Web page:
In interviews with Tennessee media, U.S. Rep. Scott DesJarlais is defending House Republicans’ Freedom Caucus against what he says is unfair criticism.
From from Michael Collins’ story (Commercial Appeal version):
Among establishment Republicans, the caucus has a reputation as being a bunch of stubborn, uncompromising rascals hellbent on getting their way, even if it means taking down their leaders and leaving the House in a suspended state of turmoil.
But DesJarlais insists the caucus is getting a bad rap. “I think it’s a misunderstood group,” he said.
As proof, DesJarlais points to the group’s choice for House speaker. DesJarlais wanted the next speaker to be the Freedom Caucus’ chairman, Jim Jordan of Ohio. But the caucus backed Rep. Daniel Webster, a little-known Florida Republican who is not a member of the organization “and, frankly, doesn’t have the most conservative of scores,” DesJarlais said.
Regardless, Webster’s promise to change the process and the power structure in the House struck a chord with the caucus “because it lets every member be relevant,” DesJarlais said.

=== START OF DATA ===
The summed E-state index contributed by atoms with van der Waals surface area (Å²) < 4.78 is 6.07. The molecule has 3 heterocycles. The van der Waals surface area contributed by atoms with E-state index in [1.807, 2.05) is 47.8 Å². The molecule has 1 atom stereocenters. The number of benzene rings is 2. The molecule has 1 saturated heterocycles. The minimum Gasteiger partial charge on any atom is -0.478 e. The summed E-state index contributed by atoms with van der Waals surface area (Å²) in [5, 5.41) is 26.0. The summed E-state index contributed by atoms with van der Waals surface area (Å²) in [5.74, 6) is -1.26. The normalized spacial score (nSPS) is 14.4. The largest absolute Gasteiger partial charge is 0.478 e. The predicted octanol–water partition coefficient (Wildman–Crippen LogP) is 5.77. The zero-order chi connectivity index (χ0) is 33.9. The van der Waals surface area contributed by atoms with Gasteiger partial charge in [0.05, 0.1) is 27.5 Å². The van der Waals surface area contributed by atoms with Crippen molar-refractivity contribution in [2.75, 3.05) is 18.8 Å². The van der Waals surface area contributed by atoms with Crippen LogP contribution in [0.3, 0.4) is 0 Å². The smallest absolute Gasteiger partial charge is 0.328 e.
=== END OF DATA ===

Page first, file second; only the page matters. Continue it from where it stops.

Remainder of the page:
“No one gets their way all of the time,” he said. “But there are members in the Republican conference that, if you’re not a good fundraiser or you don’t go along with leadership, you get pushed to the back and you often don’t get committees that you’re perfectly capable of serving on. And you don’t get legislation brought to the floor.
“That’s what the House Freedom Caucus is all about, bringing that voice back to the conference as a whole — not getting their way all of the time.”
DesJarlais thinks McCarthy probably made the right decision in getting out of the speaker’s race and sees his downfall as just the latest sign that the country wants new direction and new leaders.
From The Daily News Journal:
DesJarlais contends that he and his fellow House Freedom Caucus members should not be criticized for the conservative principles they expect from the speaker.
“It’s sad that there are members within our Republican Caucus that seem to be doing that to a group of 40 people who are very talented and very capable of doing the job they were elected to do,” the Republican lawmaker from South Pittsburg said during a phone interview from Washington, D.C. “They see it as a threat to the K Street (where lobbyists work) power structure that rules this town.”
DesJarlais disagrees with complaints that the Freedom Caucus was making too many demands on retiring House Speaker John Boehner and in the selection of Boehner’s successor.
“They think we should be more compromising,” said DesJarlais, noting that he must represent expectations from his constituents in Tennessee, which includes Rutherford County.